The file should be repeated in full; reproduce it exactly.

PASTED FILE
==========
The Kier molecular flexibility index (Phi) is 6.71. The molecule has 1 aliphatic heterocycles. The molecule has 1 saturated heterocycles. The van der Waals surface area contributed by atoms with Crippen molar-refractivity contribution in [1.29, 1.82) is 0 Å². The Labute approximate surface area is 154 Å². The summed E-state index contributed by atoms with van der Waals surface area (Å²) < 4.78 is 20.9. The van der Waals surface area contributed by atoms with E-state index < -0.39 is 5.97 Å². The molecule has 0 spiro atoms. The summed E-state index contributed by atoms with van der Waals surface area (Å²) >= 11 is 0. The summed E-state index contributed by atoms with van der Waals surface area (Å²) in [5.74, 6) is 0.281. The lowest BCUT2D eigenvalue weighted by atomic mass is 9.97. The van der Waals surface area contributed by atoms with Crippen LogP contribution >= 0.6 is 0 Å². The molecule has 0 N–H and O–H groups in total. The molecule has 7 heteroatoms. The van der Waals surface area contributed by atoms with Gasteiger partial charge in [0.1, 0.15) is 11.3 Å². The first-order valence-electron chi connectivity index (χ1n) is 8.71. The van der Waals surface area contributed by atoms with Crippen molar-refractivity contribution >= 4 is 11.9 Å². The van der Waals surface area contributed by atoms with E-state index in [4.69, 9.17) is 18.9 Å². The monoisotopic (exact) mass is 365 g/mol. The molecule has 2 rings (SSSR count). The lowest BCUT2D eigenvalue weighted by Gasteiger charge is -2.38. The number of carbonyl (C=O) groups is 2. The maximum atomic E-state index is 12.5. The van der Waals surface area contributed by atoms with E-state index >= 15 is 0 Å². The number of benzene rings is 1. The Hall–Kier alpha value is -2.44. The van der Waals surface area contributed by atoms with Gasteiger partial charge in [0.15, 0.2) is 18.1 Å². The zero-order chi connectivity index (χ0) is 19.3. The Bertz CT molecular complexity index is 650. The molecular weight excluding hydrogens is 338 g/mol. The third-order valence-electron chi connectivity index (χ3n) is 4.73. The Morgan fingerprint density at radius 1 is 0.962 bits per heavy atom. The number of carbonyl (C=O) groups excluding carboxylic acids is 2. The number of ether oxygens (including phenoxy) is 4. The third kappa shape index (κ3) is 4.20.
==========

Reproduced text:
The Kier molecular flexibility index (Phi) is 6.71. The molecule has 1 aliphatic heterocycles. The molecule has 1 saturated heterocycles. The van der Waals surface area contributed by atoms with Crippen molar-refractivity contribution in [1.29, 1.82) is 0 Å². The Labute approximate surface area is 154 Å². The summed E-state index contributed by atoms with van der Waals surface area (Å²) < 4.78 is 20.9. The van der Waals surface area contributed by atoms with E-state index < -0.39 is 5.97 Å². The molecule has 0 spiro atoms. The summed E-state index contributed by atoms with van der Waals surface area (Å²) >= 11 is 0. The summed E-state index contributed by atoms with van der Waals surface area (Å²) in [5.74, 6) is 0.281. The lowest BCUT2D eigenvalue weighted by atomic mass is 9.97. The van der Waals surface area contributed by atoms with Crippen LogP contribution >= 0.6 is 0 Å². The molecule has 0 N–H and O–H groups in total. The molecule has 7 heteroatoms. The van der Waals surface area contributed by atoms with Gasteiger partial charge in [0.1, 0.15) is 11.3 Å². The first-order valence-electron chi connectivity index (χ1n) is 8.71. The van der Waals surface area contributed by atoms with Crippen molar-refractivity contribution >= 4 is 11.9 Å². The van der Waals surface area contributed by atoms with E-state index in [4.69, 9.17) is 18.9 Å². The monoisotopic (exact) mass is 365 g/mol. The molecule has 2 rings (SSSR count). The lowest BCUT2D eigenvalue weighted by Gasteiger charge is -2.38. The number of carbonyl (C=O) groups is 2. The maximum atomic E-state index is 12.5. The van der Waals surface area contributed by atoms with E-state index >= 15 is 0 Å². The number of benzene rings is 1. The Hall–Kier alpha value is -2.44. The van der Waals surface area contributed by atoms with Gasteiger partial charge in [0.15, 0.2) is 18.1 Å². The zero-order chi connectivity index (χ0) is 19.3. The Bertz CT molecular complexity index is 650. The molecular weight excluding hydrogens is 338 g/mol. The third-order valence-electron chi connectivity index (χ3n) is 4.73. The Morgan fingerprint density at radius 1 is 0.962 bits per heavy atom. The number of carbonyl (C=O) groups excluding carboxylic acids is 2. The number of ether oxygens (including phenoxy) is 4. The third kappa shape index (κ3) is 4.20.